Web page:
Our Real Estate Blog

Mortgage Rates (9/19/2010 - The Week Ahead)

September 20th, 2010 9:40 AM by Lehel S.

This week brings us the release of five relevant economic reports in addition to another FOMC meeting. Only one of the factual reports is considered to be of high importance. In fact, most of the economic news is considered to be low or moderately important. This should help limit the possibility of significant changes to mortgage rates most days this week.

August's Housing Starts will kick-off the week's data early Tuesday morning. This report will probably not have much of an impact on the bond market or mortgage rates. It gives us a measurement of housing sector strength and mortgage credit demand by tracking construction starts of new homes, but is usually considered to be of low importance to the financial and mortgage markets. It is expected to show a slight increase in new home starts between July and August. I believe we need to see a significant surprise in this data for it to have an impact on mortgage rates.

The FOMC meeting is Tuesday and is a one-day meeting. Mr. Bernanke and friends will adjourn at 2:15 PM ET. There is little possibility of seeing any type of change to key short-term interest rates. However, the post-meeting statement could very well lead to volatility during afternoon trading as investors dissect it in an effort to find when the Fed's next move may come. The wild card is how the markets react to the statement because the lack of a change to key short-term interest rates shouldn't affect afternoon trading. If we see significant weakness in stocks, the bond market may benefit as a safe-haven from the volatility. This could lead to lower mortgage rates Tuesday afternoon and Wednesday morning.

Thursday has two reports scheduled for release late morning. The Conference Board will post its Leading Economic Indicators (LEI) for August, while the National Association of Realtors gives us home resale figures. The LEI index attempts to measure economic activity over the next three to six months. It is expected to show a 0.1% rise, meaning that it is predicting a slight increase in economic activity over the next several months. A larger than expected increase would be considered negative news for bonds and could lead to a minor increase in mortgage rates Thursday.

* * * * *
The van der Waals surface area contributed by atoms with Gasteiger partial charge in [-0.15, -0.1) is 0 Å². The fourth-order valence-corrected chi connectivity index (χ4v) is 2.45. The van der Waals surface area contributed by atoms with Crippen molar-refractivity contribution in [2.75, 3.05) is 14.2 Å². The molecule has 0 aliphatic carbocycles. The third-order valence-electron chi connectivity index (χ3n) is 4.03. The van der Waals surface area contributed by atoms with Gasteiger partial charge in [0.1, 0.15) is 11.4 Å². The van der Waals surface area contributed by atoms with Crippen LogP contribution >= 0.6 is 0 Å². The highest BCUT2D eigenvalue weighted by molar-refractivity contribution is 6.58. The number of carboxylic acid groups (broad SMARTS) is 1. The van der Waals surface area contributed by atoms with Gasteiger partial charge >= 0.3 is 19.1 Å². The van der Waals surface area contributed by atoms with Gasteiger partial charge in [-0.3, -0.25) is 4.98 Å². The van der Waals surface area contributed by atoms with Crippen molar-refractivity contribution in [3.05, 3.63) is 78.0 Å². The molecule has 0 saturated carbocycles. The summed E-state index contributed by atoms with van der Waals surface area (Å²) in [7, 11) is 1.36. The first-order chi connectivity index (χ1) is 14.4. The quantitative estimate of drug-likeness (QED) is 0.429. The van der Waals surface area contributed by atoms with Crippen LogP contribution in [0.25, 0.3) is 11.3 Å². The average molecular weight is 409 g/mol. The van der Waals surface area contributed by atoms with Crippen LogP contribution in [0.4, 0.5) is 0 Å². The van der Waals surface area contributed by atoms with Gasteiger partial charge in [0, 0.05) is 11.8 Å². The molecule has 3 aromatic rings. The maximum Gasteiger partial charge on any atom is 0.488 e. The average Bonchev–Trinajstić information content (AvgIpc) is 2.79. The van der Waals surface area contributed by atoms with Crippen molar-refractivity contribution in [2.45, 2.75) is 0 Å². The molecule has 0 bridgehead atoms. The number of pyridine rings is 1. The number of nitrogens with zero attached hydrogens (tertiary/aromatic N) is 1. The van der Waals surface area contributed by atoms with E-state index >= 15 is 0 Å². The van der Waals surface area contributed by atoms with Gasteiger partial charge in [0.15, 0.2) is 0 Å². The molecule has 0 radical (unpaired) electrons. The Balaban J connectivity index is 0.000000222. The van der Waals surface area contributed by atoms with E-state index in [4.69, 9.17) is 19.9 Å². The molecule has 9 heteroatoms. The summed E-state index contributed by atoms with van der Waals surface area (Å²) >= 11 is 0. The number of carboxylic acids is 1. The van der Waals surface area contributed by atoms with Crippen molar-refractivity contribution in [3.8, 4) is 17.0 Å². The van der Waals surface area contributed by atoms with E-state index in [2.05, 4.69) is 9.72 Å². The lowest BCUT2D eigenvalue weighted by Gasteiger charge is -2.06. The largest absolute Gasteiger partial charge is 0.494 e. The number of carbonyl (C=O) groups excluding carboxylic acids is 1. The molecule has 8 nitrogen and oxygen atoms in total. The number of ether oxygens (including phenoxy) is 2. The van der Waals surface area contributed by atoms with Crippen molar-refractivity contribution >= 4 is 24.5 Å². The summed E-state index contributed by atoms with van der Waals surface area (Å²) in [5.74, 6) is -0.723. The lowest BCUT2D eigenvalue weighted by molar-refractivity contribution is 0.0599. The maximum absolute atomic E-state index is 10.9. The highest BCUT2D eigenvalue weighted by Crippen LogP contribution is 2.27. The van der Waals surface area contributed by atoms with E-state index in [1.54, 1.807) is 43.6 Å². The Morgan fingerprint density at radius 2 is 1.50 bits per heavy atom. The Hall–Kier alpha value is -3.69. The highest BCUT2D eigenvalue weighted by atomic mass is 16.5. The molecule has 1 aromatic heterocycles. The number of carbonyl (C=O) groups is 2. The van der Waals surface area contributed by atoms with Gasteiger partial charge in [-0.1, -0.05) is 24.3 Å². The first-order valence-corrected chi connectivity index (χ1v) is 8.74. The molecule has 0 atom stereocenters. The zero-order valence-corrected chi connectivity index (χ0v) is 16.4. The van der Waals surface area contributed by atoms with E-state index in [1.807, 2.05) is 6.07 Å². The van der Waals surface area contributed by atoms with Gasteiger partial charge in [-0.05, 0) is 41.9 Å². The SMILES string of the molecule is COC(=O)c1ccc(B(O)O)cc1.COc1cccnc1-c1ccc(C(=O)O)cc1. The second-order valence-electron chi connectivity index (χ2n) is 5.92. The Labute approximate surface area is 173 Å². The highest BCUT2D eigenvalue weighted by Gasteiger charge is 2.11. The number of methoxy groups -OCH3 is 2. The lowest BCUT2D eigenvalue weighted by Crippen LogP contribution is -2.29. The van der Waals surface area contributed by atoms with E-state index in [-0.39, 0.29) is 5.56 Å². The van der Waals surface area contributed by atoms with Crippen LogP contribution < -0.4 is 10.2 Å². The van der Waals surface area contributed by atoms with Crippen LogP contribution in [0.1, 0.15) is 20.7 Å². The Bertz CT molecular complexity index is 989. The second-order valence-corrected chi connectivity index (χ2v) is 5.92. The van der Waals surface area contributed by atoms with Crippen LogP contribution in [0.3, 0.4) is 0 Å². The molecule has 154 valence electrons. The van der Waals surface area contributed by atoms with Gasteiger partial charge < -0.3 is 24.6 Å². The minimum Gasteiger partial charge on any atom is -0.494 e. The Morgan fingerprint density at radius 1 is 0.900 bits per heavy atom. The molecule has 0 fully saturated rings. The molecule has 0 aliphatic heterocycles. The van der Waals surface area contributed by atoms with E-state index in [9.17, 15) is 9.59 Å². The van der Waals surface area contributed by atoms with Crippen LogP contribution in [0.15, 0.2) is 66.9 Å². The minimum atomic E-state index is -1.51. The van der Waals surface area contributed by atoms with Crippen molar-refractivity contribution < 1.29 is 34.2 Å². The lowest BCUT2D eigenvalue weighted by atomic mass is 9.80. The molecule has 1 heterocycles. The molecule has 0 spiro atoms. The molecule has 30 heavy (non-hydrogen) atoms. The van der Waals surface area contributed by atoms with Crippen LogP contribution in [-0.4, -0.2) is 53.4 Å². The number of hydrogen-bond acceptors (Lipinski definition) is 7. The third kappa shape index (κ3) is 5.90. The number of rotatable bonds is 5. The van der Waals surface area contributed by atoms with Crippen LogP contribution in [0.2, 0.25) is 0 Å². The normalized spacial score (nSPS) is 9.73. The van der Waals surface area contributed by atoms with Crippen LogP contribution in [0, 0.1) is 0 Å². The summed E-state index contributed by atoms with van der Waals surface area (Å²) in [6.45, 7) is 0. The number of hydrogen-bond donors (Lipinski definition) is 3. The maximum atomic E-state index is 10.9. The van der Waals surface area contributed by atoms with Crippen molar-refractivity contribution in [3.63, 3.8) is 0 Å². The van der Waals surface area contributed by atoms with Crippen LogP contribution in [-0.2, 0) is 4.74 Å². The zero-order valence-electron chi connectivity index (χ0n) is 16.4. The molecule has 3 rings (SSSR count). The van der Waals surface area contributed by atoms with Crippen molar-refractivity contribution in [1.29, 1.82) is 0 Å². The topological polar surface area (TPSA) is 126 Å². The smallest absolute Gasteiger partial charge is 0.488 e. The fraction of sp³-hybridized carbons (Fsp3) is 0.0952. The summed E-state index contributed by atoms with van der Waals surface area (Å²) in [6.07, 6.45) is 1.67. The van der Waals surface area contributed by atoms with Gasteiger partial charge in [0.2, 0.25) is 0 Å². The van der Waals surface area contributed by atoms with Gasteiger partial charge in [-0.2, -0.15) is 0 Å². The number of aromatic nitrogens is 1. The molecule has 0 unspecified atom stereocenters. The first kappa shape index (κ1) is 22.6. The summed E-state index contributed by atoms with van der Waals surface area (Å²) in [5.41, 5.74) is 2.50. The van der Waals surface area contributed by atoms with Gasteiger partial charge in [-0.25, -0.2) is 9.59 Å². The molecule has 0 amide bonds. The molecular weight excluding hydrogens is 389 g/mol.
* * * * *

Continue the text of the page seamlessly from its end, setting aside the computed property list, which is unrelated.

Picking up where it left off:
August's Existing Home Sales report will also be released late Thursday morning. The National Association of Realtors posts this data, giving us an indication of housing sector strength by tracking home resales in the U.S. It is expected to show an increase from July's sales, however, this data probably will be neutral towards mortgage pricing unless its results vary greatly from forecasts. 

The remaining two reports will be released Friday morning. August's Durable Goods Orders is the week's single most important data and will be posted early morning. This report gives us an indication of manufacturing sector strength by tracking orders for big-tic ket items at U.S. factories. Big-ticket products are items that are expected to last three or more years. Analysts are expecting to see a decline in new orders of 1.3%. A larger than expected drop in orders could help boost bond prices and cause mortgage rates to drop Friday. However, a smaller decline would indicate a stronger than expected manufacturing sector and would likely help push mortgage rates higher. It is worth noting that this data is known to be quite volatile from month-to-month, so a slight or moderate difference may not affect mortgage pricing.

The final report of the week is August's New Home Sales, which is the sister release to Thursday's Existing Home Sales. It is expected to show that sales of newly constructed homes rose last month, indicating some housing sector strength. As with most of this week's data, this report will likely not have a significant impact on mortgage rates unless its readings differ greatly from for ecasts. This is the week's least important report in terms of potential impact on mortgage rates. 

Overall, the most important report of the week is Friday's Durable Goods Orders and the most important day will probably be Tuesday due to the FOMC meeting. I don't believe any of this week's data has the potential to move the markets or mortgage rates heavily. However, we still may see some changes in rates day-to-day, especially if the stock markets move significantly higher or lower. If still floating an interest rate, continued contact with your mortgage professional is recommended, but this will likely be a calmer week if comparing to recent weeks.

If I were considering financing/refinancing a home, I would.... Lock if my closing was taking place within 7 days... Lock if my closing was taking place between 8 and 20 days... Float if my closing was taking place between 21 and 60 days... Float if my closing was taking place over 60 days from now... Th is is only my opinion of what I would do if I were financing a home. It is only an opinion and cannot be guaranteed to be in the best interest of all/any other borrowers. 
Posted in:General
Posted by Lehel S. on September 20th, 2010 9:40 AM



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